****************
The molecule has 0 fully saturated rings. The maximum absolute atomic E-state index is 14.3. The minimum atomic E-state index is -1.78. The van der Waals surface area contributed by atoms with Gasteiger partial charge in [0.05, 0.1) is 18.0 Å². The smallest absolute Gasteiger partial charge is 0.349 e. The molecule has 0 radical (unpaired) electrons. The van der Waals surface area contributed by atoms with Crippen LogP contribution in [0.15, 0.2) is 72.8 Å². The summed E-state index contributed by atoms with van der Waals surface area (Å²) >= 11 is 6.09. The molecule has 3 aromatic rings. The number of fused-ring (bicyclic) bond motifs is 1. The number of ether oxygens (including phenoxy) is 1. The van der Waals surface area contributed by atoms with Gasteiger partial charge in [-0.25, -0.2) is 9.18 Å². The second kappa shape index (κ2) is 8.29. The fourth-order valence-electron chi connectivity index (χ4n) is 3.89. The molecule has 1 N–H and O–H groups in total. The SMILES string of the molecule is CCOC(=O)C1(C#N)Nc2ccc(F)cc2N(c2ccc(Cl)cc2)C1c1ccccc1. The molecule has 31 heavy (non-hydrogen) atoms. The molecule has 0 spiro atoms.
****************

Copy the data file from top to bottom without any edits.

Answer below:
The molecule has 0 fully saturated rings. The maximum absolute atomic E-state index is 14.3. The minimum atomic E-state index is -1.78. The van der Waals surface area contributed by atoms with Gasteiger partial charge in [0.05, 0.1) is 18.0 Å². The smallest absolute Gasteiger partial charge is 0.349 e. The molecule has 0 radical (unpaired) electrons. The van der Waals surface area contributed by atoms with Crippen LogP contribution in [0.15, 0.2) is 72.8 Å². The summed E-state index contributed by atoms with van der Waals surface area (Å²) >= 11 is 6.09. The molecule has 3 aromatic rings. The number of fused-ring (bicyclic) bond motifs is 1. The number of ether oxygens (including phenoxy) is 1. The van der Waals surface area contributed by atoms with Gasteiger partial charge in [-0.25, -0.2) is 9.18 Å². The second kappa shape index (κ2) is 8.29. The fourth-order valence-electron chi connectivity index (χ4n) is 3.89. The molecule has 1 N–H and O–H groups in total. The SMILES string of the molecule is CCOC(=O)C1(C#N)Nc2ccc(F)cc2N(c2ccc(Cl)cc2)C1c1ccccc1. The molecule has 31 heavy (non-hydrogen) atoms. The molecule has 0 spiro atoms.